SR 520 Bridge Replacement and HOV Program - Budget and performance

Updated June 2020

SR 520 budget highlights

  • Legislative spending cap for SR 520: $4.65 B
  • Estimated cost, all planned improvements: $4.51 B
  • Funding authorized to date: $4.51 B

Major transportation projects often require innovative and complex funding solutions. The SR 520 Bridge Replacement and HOV Program is no exception. This page describes how WSDOT is financing the construction of a new, safer floating bridge and other corridor improvements. Here you also will find updated information and useful links for measuring how the construction program is meeting its financial, operational and regulatory goals.

SR 520 budget overview

What is funded and constructed?
The $4.51 billion in SR 520 funding authorized by the Legislature pays for these completed projects:

What is funded and under construction?
The corridor's remaining, funded improvements in Seattle are detailed on our Rest of the West webpage. Currently under construction is the Montlake Project, the first phase of our west side improvements. Montlake Project elements include:

  • A new West Approach Bridge South for carrying eastbound traffic from Seattle to the new floating bridge.
  • An improved interchange and landscaped highway lid in Montlake, with a regional transit hub and direct-access ramps for buses and carpools.
  • A pedestrian land bridge over SR 520, east of the Montlake lid.

What is funded and not yet under construction?

  • A reversible transit / HOV lane and ramps connecting SR 520 and Seattle's I-5 / Mercer Street interchange via the I-5 express lanes (construction scheduled to start in summer 2021).
  • A new, six-lane Portage Bay Bridge, including an extension from Montlake to I-5 of SR 520’s regional bicycle and pedestrian path.
  • A landscaped highway lid in Seattle's Roanoke neighborhood, with local and regional bike/pedestrian connections.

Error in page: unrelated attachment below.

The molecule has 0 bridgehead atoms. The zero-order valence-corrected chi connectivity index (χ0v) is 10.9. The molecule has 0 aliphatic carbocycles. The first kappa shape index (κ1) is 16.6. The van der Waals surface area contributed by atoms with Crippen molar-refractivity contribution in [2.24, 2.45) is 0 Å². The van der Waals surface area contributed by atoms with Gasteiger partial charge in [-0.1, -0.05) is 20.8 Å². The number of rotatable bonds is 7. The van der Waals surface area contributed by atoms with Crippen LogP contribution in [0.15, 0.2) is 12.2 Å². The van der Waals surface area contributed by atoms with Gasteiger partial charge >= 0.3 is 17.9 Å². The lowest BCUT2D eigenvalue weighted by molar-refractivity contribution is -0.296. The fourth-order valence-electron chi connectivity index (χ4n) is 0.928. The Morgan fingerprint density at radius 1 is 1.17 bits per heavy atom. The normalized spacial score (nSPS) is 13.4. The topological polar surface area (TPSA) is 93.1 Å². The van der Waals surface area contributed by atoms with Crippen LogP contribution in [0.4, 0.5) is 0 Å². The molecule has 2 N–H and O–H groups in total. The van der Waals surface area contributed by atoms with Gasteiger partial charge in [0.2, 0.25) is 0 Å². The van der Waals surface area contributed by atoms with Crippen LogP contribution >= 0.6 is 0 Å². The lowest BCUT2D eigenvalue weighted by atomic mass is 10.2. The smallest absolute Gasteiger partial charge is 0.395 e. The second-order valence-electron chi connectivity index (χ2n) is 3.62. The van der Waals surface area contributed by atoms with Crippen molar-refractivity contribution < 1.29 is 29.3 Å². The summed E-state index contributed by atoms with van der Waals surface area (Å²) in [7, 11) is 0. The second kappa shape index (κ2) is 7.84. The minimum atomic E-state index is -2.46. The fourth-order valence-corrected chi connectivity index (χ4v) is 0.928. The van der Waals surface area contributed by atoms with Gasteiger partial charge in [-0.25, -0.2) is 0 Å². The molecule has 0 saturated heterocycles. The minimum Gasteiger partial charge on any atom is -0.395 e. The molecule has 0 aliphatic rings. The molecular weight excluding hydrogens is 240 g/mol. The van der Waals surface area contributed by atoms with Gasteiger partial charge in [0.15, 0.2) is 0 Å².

• A wide, landscaped bike-pedestrian crossing over I-5 along East Roanoke Street.
  • A second bascule bridge over the Montlake Cut.

Revenue sources and cost estimates

How WSDOT is paying for the SR 520 Bridge Replacement and HOV Program

  • SR 520 program legislative spending cap (set in 2009): $4.65 B
  • SR 520 program cost estimate: $4.51 B
  • Funding authorized to date: $4.51 B*
  • State funding (primarily gas tax): $0.54 B
  • State funding (Connecting Washington account): $1.64 B
  • SR 520 Account (tolling and future federal funding): $1.67 B
  • Federal TIFIA loan: $0.30 B
  • Other federal funding: $0.20 B
  • Deferred sales tax: $0.16 B

* Includes $1.64 billion in new revenue authorized in 2015 via ESSB 5988; $14 million authorized in 2015 via 2ESHB 1299; and $10 million in existing agency resources authorized in 2014 via ESSB 6001.

How does WSDOT calculate the cost of its construction projects?
Cost estimates are developed with the WSDOT Cost Estimate Validation Process (CEVP®). View more information about CEVP and Cost Risk Assessment here.

Program performance and accountability

Who oversees the performance of the SR 520 construction program?
Financial and operational oversight is provided by WSDOT management, the Governor's Office of Financial Management, the Office of the State Treasurer, the Washington State Legislature and the Federal Highway Administration.

What has been spent so far on SR 520 construction?
Since 1997, WSDOT has invested more than $2.8 billion - approximately 62 percent of the program's $4.65 billion legislative spending cap – on work to replace the aging SR 520 floating bridge and make other corridor upgrades. Additionally, $22 million was spent on the Trans-Lake Study.

Besides construction, the program's funds supported corridor planning, preliminary engineering, design, environmental review, and right-of-way purchases. We've made substantial progress. All bridge pontoons and Eastside improvements were completed in early 2015, the new floating bridge opened to traffic in spring 2016, and the West Approach Bridge North opened to traffic in summer 2017.